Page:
To make chai spiced biscuits include orange and spice mix in with the dry ingredients
To the flour mixture add:
1 teaspoon Orange zest
2 teaspoons of Chai Spice mix.
Chai Spice mix – Makes more than will be used, but it is necessary to make more to get the ratios right. It’s a nice spice mix to have around to jazz up other baking, or to flavour custards and sauces. I also use it in to make chai spiced crème brûlée.
3 teaspoons Ground cinnamon
1 1/2 tsp ground Ginger
½ tsp Ground cardamom
¼ tsp fine ground black pepper
1/2 tsp ground allspice
1/16th tsp ground cloves
½ tsp ground coriander seed
1/3 tsp ground nutmeg
Place all dry ingredients in a large bowl. Combine the butter into the flour by “cutting” it in with a pastry blender (it’s a cheap tool, just a handle with 4 or five wires that helps to cut the butter in, it’s worth getting one) or use a butter knife to break it up and rub the butter into the flour with finger tips until the mixture has a fine crumb-like consistency. Or use the paddle attachment in a stand mixer on medium until a fine crumb-like texture is achieved.
Mix the vanilla and the 1/3 of a teaspoon of almond essence with the egg in a small bowl and briefly beat with a fork to break up the egg.
Make a well in the flour mix, pour in the egg mix, and knead until it begins to come together.
The dough is very crumbly and will not easily form a smooth ball, it may be necessary to tip it onto a bench to try to knead it together. If necessary add one or two teaspoons of water to the dough to help it come together, but no more or the dough will spread as it cooks.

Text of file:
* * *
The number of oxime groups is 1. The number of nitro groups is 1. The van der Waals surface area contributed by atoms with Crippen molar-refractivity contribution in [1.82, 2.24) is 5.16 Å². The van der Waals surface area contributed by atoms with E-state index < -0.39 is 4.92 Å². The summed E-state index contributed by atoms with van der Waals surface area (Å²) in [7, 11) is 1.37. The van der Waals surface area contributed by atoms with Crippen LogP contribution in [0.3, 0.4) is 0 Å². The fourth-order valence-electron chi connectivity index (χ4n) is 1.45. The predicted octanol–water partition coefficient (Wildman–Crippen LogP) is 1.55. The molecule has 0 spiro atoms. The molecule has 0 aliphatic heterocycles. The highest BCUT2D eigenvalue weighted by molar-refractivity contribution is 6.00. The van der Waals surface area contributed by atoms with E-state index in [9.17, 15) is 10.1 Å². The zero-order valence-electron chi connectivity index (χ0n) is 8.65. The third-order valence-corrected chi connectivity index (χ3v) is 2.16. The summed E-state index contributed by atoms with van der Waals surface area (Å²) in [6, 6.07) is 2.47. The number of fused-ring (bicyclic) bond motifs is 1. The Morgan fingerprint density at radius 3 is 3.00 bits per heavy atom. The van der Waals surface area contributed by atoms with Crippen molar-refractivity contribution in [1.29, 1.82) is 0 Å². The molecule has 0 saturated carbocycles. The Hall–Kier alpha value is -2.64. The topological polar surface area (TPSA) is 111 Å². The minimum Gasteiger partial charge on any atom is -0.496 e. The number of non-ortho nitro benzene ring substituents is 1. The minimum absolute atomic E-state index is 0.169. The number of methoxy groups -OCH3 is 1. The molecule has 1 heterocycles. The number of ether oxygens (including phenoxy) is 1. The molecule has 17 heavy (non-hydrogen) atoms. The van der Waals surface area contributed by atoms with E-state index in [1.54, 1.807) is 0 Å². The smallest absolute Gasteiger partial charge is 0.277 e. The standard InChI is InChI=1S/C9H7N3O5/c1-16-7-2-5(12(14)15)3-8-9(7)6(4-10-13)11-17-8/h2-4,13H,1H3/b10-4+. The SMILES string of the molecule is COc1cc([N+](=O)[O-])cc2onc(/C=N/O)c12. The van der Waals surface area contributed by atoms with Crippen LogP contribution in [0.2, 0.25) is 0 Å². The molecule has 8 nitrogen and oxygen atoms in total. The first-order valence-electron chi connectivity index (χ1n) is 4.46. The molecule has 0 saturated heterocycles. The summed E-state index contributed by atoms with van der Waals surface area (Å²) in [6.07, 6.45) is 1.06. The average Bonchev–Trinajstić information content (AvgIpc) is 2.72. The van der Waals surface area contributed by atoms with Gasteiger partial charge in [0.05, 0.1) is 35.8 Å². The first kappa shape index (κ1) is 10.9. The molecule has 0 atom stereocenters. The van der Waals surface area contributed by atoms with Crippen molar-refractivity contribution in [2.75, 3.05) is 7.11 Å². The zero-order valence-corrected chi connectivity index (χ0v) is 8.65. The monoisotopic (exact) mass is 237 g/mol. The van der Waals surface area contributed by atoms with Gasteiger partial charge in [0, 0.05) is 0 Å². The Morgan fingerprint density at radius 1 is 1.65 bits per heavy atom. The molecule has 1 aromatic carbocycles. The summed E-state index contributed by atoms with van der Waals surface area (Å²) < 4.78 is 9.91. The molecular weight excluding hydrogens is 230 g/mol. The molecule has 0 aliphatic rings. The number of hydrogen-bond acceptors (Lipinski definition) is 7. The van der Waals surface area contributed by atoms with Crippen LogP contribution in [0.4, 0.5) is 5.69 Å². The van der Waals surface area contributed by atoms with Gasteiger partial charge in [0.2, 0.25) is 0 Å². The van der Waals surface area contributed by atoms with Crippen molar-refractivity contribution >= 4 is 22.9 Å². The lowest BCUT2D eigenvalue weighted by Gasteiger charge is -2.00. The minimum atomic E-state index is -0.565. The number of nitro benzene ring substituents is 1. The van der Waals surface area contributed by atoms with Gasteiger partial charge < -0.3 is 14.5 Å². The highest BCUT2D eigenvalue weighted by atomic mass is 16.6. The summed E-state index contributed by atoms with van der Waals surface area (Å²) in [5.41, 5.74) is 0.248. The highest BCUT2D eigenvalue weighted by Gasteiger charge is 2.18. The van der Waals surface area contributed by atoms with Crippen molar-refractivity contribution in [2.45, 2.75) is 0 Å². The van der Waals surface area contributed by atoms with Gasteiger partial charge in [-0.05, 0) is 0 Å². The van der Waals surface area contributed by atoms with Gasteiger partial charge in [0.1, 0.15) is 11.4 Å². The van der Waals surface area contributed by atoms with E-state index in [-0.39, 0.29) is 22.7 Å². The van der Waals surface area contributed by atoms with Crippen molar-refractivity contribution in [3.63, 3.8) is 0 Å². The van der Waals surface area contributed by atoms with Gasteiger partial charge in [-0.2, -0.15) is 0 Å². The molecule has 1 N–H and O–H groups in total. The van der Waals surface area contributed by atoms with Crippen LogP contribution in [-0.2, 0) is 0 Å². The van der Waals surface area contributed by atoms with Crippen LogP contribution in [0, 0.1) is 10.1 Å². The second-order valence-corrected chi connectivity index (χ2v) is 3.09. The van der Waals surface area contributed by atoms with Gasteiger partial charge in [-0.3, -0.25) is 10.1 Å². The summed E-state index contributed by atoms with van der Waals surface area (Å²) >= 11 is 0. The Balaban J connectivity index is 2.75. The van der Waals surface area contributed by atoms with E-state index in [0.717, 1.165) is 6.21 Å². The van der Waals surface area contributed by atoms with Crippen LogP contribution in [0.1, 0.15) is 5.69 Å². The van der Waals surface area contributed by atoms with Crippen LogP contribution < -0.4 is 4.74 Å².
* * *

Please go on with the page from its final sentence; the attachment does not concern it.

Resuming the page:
Cover with cling film and set the dough aside to rest for 10 minutes.
This is, and should be, a very dry, short and crumbly dough.
Cut two sheets of baking paper to fit into a baking tray.
Break up/crumble the dough to roughly cover the surface of the paper. Cover with the other sheet of baking paper and roll to 3 mm thick starting from the middle and rolling to the edges. The dough will squeeze out past the edge of the paper. The dough must be rolled between sheets of baking paper to give a uniform and smooth surface, never roll it directly or it will stick to the rolling pin and tear.
Remove the top sheet of paper and trim off edges using a long bench scraper.
Cut the design into the biscuit with a cookie cutter, or use a scalpel or craft knife and follow around the edge of a template if using one. Use a small palette knife to lift the excess dough away. Do not try to lift the biscuits off the paper lift the excess off and leave the biscuits undisturbed.
Slide a thin flexible chopping mat under the paper with the cut out biscuits on it and then transfer it to the biscuit tray.
Bake at 160 degrees Celcius for 18 minutes, the biscuits should be starting to go a light golden-brown colour at the edges. Stop cooking now if you prefer a soft texture to the biscuit. If you prefer a crispier biscuit, drop the temperature to 140C and cook for another 5-10 minutes. Baking time will depend on the thickness of the biscuits.
Cool on the tray for five minutes before moving to a cooling rack.
Decorating with fondant:
Nothing beats the look of a biscuit flooded with a perfect layer of shiny run out royal icing, but it can be time consuming, and requires a long time to set before it can be decorated further. I have a full Tutorial on how to make and decorate with royal icing: http://robertscakesandcooking.com/royal-icing/
Fortunately, it is possible to mimic the effect using fondant.
Use a fancy plaque shaped cutter to cut biscuits.